• citation-type="booksimple"

    xlink:type="simple">Pangle, Lorraine Smith, and Thomas L. Pangle. The Learning of Liberty: The Educational Ideas of the American Founders. Lawrence: University Press of Kansas, 1993. An illuminating study of the beliefs held by George Washington, Benjamin Franklin, Thomas Jefferson, and others concerning the role of education in a republican nation. Chapter 8, “Higher Education,” concentrates on the development of the University of Virginia.
  • citation-type="booksimple"

    xlink:type="simple">Rudolph, Frederick. The American College and University: A History. New York: Alfred A. Knopf, 1962. Reprint. Athens: University of Georgia Press, 1990. One of the earliest comprehensive histories of higher education in America. Rudolph draws on numerous histories of specific institutions to create an engaging study ranging over a number of topics, including the development of coeducation in higher education and the movement to create land grant colleges. This reprint contains an introductory essay.
  • citation-type="booksimple"

    xlink:type="simple">Tewksbury, Donald G. The Founding of American Colleges and Universities Before the Civil War. New York: Archon Books, 1965. A valuable source of information related to the chronological development of state universities. Includes tables.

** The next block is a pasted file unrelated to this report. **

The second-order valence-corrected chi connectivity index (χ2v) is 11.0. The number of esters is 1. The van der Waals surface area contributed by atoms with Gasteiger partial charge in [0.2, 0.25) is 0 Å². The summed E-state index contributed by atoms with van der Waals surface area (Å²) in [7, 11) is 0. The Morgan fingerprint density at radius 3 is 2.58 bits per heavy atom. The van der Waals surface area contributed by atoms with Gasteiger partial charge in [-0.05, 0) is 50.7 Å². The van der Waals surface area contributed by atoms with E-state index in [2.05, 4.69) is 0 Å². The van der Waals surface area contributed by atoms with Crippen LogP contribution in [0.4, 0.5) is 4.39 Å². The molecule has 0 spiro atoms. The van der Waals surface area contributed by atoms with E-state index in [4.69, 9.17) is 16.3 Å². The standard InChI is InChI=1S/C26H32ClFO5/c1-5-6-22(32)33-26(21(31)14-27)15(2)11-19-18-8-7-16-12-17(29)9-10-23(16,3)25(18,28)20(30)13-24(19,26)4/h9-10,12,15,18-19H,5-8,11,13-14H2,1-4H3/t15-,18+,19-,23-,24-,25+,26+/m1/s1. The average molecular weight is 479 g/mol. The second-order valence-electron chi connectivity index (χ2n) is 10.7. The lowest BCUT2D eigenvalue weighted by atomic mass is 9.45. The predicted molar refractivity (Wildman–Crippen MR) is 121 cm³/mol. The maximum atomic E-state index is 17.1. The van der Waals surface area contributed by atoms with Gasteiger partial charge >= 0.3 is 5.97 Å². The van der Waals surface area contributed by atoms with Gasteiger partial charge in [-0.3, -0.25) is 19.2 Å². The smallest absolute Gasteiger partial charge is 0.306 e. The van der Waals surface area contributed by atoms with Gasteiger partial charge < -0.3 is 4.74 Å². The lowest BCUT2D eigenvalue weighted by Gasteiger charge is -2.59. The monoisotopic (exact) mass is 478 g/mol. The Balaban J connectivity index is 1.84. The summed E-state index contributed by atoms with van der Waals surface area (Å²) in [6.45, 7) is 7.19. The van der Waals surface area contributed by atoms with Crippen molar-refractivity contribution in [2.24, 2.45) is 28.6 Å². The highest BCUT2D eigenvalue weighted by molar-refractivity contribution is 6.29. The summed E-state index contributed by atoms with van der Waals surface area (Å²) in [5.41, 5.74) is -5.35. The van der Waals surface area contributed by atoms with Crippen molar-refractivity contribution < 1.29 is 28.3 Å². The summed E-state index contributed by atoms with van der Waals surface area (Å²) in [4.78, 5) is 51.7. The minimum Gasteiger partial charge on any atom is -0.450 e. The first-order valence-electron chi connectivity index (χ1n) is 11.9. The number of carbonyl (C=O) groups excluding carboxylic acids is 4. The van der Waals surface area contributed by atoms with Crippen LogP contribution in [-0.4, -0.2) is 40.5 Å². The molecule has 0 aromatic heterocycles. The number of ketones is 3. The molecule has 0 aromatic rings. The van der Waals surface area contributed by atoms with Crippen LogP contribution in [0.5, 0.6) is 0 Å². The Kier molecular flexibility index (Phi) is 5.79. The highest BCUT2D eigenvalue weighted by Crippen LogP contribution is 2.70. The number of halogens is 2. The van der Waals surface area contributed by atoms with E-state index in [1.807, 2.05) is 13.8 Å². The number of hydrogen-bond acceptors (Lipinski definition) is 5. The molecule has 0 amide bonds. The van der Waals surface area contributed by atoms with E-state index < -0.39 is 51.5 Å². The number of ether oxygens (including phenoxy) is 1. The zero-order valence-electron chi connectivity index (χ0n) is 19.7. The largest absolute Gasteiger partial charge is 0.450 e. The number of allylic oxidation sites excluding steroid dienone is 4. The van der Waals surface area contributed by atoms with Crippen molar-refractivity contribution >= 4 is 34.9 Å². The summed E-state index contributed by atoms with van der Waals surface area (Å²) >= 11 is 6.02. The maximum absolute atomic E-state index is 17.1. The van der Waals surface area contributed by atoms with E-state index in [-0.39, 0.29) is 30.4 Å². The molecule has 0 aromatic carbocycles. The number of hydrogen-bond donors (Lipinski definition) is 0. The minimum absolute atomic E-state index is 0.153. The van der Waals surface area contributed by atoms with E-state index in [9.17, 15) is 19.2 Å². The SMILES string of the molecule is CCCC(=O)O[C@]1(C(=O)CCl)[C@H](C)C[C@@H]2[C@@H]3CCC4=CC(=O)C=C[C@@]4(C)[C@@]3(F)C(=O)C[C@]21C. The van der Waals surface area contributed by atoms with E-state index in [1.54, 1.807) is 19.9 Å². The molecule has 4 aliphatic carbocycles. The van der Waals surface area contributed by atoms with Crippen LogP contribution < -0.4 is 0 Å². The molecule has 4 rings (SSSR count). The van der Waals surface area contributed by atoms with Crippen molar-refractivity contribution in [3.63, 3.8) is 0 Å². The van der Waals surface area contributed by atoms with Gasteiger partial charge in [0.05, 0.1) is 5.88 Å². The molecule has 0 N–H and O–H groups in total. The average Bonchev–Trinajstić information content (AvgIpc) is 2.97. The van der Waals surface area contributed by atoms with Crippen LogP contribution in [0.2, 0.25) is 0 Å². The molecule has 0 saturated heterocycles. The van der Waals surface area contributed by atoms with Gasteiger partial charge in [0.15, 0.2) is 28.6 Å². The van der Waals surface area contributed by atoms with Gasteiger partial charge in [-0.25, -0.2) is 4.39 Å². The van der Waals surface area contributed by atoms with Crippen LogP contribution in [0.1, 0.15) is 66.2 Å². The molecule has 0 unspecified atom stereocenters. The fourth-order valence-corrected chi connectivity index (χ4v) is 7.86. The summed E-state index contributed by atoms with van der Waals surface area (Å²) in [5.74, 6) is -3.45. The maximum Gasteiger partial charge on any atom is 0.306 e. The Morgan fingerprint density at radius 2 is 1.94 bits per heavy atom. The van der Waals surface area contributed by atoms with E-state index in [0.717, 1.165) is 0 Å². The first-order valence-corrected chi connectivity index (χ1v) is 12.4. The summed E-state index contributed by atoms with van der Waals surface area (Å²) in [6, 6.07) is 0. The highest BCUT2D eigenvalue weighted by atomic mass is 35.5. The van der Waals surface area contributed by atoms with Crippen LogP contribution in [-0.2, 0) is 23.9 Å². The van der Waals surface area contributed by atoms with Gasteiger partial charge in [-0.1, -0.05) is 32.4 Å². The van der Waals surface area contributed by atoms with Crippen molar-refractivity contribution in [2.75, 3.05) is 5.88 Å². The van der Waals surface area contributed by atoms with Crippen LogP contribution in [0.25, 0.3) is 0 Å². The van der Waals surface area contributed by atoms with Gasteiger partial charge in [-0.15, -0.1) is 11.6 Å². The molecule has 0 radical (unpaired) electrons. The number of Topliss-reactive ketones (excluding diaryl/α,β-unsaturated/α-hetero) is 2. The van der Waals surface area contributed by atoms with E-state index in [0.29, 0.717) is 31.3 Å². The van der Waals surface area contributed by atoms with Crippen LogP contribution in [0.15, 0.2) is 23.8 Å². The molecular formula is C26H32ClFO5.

• citation-type="booksimple"

    xlink:type="simple">Thelin, John R. A History of American Higher Education. Baltimore: Johns Hopkins University Press, 2004. A comprehensive history, with chapter 2 focusing on higher education and college-building between 1758 and 1860.
  • citation-type="booksimple"

    xlink:type="simple">Westmayer, Paul. A History of American Higher Education. Springfield, Ill.: Charles C Thomas, 1985. While similar to other histories of American higher education in the material and topics covered, this book also covers the relation of the development of the United States to the development of its colleges and universities.

Settlement of Georgia

Declaration of Independence

U.S. Constitution Is Adopted

Second Great Awakening